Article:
On the Spanish island of La Gomera, in the Canary Islands, people can communicate by whistle. Dating back centuries, the ancient language of Silbo Gomero is still widely used on the island. The ENTR team met the whistlers keeping it alive.
The volcanic topography of La Gomera prompted its inhabitants to find a way of communicating across long distances. Before the advent of mobile phones, they found that a whistle, echoing through the island’s mountains, could reach up to 4 kilometres away.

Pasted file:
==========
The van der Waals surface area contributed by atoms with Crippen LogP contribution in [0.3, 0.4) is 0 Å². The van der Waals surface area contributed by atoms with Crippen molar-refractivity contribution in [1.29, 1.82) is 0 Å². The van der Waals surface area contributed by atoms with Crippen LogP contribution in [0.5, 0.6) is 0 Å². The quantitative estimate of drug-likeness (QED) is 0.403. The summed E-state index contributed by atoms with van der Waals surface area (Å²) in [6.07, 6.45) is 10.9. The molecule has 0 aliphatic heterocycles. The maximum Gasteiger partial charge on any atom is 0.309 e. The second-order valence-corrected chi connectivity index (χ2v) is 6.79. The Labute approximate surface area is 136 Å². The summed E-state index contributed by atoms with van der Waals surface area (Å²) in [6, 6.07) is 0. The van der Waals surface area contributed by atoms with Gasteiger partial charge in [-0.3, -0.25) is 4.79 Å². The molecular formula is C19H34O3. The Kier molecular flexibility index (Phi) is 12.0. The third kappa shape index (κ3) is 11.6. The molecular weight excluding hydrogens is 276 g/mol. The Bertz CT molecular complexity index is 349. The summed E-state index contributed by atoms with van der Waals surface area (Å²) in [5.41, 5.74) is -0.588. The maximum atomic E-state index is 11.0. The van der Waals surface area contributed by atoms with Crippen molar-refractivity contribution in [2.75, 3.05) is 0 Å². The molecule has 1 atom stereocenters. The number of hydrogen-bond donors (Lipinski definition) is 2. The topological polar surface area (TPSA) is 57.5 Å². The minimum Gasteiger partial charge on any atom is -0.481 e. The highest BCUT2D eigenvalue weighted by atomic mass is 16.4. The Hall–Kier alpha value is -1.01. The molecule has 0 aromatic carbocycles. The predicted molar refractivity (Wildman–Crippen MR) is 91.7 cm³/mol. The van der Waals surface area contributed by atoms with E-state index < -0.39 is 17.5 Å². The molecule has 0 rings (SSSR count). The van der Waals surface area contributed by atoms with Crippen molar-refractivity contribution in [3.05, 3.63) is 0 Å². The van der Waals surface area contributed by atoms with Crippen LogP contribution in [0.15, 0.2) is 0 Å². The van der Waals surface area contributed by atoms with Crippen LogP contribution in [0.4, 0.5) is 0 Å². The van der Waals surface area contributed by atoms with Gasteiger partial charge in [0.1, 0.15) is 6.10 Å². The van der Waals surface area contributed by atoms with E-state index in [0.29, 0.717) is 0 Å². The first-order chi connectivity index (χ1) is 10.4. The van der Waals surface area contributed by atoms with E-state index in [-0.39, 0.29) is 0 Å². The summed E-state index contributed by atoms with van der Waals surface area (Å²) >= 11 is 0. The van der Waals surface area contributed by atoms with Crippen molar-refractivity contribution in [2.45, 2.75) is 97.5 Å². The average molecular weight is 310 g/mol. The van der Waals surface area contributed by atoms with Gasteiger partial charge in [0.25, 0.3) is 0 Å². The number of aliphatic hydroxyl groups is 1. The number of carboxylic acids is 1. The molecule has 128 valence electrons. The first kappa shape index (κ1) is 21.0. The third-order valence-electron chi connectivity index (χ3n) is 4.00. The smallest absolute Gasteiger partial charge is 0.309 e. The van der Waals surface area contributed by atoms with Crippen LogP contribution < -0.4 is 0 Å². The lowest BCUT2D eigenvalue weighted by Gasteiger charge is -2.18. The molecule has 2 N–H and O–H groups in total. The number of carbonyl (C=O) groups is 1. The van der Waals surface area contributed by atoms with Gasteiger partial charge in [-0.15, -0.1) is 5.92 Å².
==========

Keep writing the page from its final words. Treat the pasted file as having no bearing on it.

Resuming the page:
Once used to notify fellow islanders of important events, then to escape the Guardia Civil during Franco’s dictatorship, Silbo is now one of the last 80 whistled languages in the world, helping scientists make ground-breaking discoveries about the human brain.
The ENTR team met Francisco Niebla, a young whistler whose passion for Silbo was passed down to by his grandfather, and Quico Correa, among the island’s most experienced silbadores.
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